Anna realized that her birthday was in another week, she would be thirteen years old. Just another birthday, it means nothing she thought to herself.
“We can leave through the back door. Hurry up the school bus will be here any minute now.”
Anna handed each of her sisters a candy bar that she had stashed away at the bottom of her book bag, candy bars that she stole from James’s desk drawer in his study.
James heard the big yellow bus pull up to the curve. From the kitchen window he watched the girls get on. He went back to browsing the newspaper, not bothering to tell Janet. Evidently they had slipped out the back way again. “Heathens,” he muttered under his breath. Hearing James, Janet shook her head. She wondered why she had stayed with him all these years; he had made her life miserable.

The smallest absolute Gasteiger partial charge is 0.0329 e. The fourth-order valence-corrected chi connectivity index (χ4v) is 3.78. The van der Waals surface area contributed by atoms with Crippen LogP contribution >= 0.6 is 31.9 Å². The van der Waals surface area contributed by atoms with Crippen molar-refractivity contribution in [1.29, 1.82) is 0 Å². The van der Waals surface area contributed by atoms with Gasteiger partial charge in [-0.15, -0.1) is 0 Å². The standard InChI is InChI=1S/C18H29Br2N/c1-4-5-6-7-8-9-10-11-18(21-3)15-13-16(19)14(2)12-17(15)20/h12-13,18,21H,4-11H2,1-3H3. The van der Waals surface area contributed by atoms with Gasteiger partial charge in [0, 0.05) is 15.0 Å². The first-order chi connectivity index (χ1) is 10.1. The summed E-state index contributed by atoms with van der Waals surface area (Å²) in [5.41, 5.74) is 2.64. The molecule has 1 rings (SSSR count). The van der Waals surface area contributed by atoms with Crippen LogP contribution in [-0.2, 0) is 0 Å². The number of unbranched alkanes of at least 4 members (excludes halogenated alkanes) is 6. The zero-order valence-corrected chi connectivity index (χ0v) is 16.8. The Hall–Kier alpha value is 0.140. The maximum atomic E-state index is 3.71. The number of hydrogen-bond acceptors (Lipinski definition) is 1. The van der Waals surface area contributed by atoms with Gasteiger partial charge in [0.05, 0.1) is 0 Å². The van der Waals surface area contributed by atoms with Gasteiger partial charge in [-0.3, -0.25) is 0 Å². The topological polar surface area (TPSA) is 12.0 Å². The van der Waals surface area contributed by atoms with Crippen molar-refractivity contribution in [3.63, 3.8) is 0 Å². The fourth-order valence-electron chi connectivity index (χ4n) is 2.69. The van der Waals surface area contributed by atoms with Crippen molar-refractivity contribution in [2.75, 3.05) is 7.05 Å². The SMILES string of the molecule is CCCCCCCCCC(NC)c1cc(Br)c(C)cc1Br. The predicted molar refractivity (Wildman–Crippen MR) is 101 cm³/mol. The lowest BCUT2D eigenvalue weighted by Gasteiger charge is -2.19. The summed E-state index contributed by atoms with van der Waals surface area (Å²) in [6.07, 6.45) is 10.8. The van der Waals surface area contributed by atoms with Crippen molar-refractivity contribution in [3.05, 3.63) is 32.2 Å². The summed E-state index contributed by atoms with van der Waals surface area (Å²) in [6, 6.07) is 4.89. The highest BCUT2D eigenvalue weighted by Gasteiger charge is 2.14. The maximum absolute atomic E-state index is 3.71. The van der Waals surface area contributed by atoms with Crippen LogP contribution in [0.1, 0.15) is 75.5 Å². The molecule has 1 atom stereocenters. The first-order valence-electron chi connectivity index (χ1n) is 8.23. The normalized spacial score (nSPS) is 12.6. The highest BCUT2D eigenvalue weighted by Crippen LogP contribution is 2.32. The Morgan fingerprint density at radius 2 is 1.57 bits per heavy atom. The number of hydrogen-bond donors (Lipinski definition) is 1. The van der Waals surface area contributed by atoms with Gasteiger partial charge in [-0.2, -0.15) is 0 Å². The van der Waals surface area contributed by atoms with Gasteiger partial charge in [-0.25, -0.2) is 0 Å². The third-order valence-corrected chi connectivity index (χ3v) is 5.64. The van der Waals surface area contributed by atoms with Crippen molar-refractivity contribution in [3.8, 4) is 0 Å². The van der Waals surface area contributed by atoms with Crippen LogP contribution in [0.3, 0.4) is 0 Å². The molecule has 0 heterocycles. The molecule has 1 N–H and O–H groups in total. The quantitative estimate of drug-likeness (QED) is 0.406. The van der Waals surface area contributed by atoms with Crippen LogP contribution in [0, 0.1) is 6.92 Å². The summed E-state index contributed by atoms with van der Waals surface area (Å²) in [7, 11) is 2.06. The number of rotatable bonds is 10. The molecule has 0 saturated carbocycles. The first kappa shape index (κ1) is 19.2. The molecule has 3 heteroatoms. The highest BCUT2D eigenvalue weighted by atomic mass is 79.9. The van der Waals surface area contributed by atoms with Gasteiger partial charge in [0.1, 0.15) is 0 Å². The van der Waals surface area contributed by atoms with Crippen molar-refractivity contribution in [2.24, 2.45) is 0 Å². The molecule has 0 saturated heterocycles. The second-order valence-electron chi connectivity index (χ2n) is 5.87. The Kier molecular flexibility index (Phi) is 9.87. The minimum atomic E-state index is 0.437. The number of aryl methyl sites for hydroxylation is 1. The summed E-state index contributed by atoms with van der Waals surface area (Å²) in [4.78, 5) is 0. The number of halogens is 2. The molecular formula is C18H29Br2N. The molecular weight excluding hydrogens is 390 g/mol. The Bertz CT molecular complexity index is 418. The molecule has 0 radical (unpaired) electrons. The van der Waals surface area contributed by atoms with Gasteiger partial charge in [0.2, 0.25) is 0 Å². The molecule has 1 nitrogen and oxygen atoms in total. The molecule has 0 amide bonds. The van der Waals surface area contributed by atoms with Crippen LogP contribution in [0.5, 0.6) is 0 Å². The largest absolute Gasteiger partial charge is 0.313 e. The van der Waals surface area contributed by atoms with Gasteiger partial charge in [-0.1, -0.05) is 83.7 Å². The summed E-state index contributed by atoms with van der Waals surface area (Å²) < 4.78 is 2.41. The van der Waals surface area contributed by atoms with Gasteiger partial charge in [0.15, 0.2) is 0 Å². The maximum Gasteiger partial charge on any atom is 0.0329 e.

The car horn alerted Janet as she cleaned the uneaten breakfast from the dining room. It was her friend Connie; they were going to play bingo. Every Wednesday the VFW hall offered early bird specials, they had good jackpots.
“I’m leaving now, Janet shouted. I’ll be back before the girls get home from school.” She hurried out the door, not that she expected him to say anything; the only time they bothered to acknowledge each other was at church. The members of the congregation thought she was the luckiest woman alive. “Oh Janet, your husband is so wonderful, we just love him,” the women would gush over him. Little did they know their preacher was a son of a bitch.
When James heard the door slam he headed upstairs to the room his daughters shared. He thought about the big nice home he provided for his family, he felt that Janet and the girls didn’t appreciated the life he gave them. Yes, he admitted that while he was very conservative and refused to spend his hard earned money on frivolous items, his family was not deprived of their basic needs.